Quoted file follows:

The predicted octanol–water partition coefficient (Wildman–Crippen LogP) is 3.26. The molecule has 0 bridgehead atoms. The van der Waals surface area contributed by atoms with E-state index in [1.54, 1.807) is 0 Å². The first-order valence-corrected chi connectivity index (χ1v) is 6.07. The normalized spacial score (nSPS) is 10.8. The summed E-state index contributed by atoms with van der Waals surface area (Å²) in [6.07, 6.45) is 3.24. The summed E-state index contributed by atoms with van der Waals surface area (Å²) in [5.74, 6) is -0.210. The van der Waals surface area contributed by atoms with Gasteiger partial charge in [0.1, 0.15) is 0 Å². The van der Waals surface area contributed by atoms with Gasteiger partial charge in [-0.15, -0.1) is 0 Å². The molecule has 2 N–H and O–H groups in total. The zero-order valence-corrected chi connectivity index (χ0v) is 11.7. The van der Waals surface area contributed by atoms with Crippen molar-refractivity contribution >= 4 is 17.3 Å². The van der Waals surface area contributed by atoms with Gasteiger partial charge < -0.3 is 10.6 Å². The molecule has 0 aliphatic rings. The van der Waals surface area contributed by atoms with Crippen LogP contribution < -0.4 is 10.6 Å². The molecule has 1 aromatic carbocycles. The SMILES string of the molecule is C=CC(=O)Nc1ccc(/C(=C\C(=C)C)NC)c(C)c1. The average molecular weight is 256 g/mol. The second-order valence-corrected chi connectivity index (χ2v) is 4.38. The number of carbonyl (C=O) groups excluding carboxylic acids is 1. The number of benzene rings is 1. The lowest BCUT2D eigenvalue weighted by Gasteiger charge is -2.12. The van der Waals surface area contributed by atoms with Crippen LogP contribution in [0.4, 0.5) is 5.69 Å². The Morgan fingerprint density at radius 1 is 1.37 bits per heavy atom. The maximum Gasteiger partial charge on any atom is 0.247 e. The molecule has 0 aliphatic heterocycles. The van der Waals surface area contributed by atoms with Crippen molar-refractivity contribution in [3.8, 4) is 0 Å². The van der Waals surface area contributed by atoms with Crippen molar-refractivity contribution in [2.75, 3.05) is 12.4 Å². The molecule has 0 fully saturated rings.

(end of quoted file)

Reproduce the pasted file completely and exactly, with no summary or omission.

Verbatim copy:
The predicted octanol–water partition coefficient (Wildman–Crippen LogP) is 3.26. The molecule has 0 bridgehead atoms. The van der Waals surface area contributed by atoms with E-state index in [1.54, 1.807) is 0 Å². The first-order valence-corrected chi connectivity index (χ1v) is 6.07. The normalized spacial score (nSPS) is 10.8. The summed E-state index contributed by atoms with van der Waals surface area (Å²) in [6.07, 6.45) is 3.24. The summed E-state index contributed by atoms with van der Waals surface area (Å²) in [5.74, 6) is -0.210. The van der Waals surface area contributed by atoms with Gasteiger partial charge in [0.1, 0.15) is 0 Å². The van der Waals surface area contributed by atoms with Gasteiger partial charge in [-0.15, -0.1) is 0 Å². The molecule has 2 N–H and O–H groups in total. The zero-order valence-corrected chi connectivity index (χ0v) is 11.7. The van der Waals surface area contributed by atoms with Crippen molar-refractivity contribution >= 4 is 17.3 Å². The van der Waals surface area contributed by atoms with Gasteiger partial charge < -0.3 is 10.6 Å². The molecule has 0 aliphatic rings. The van der Waals surface area contributed by atoms with Crippen LogP contribution < -0.4 is 10.6 Å². The molecule has 1 aromatic carbocycles. The SMILES string of the molecule is C=CC(=O)Nc1ccc(/C(=C\C(=C)C)NC)c(C)c1. The average molecular weight is 256 g/mol. The second-order valence-corrected chi connectivity index (χ2v) is 4.38. The number of carbonyl (C=O) groups excluding carboxylic acids is 1. The number of benzene rings is 1. The lowest BCUT2D eigenvalue weighted by Gasteiger charge is -2.12. The van der Waals surface area contributed by atoms with Crippen LogP contribution in [0.4, 0.5) is 5.69 Å². The Morgan fingerprint density at radius 1 is 1.37 bits per heavy atom. The maximum Gasteiger partial charge on any atom is 0.247 e. The molecule has 0 aliphatic heterocycles. The van der Waals surface area contributed by atoms with Crippen molar-refractivity contribution in [3.8, 4) is 0 Å². The van der Waals surface area contributed by atoms with Crippen molar-refractivity contribution in [2.75, 3.05) is 12.4 Å². The molecule has 0 fully saturated rings.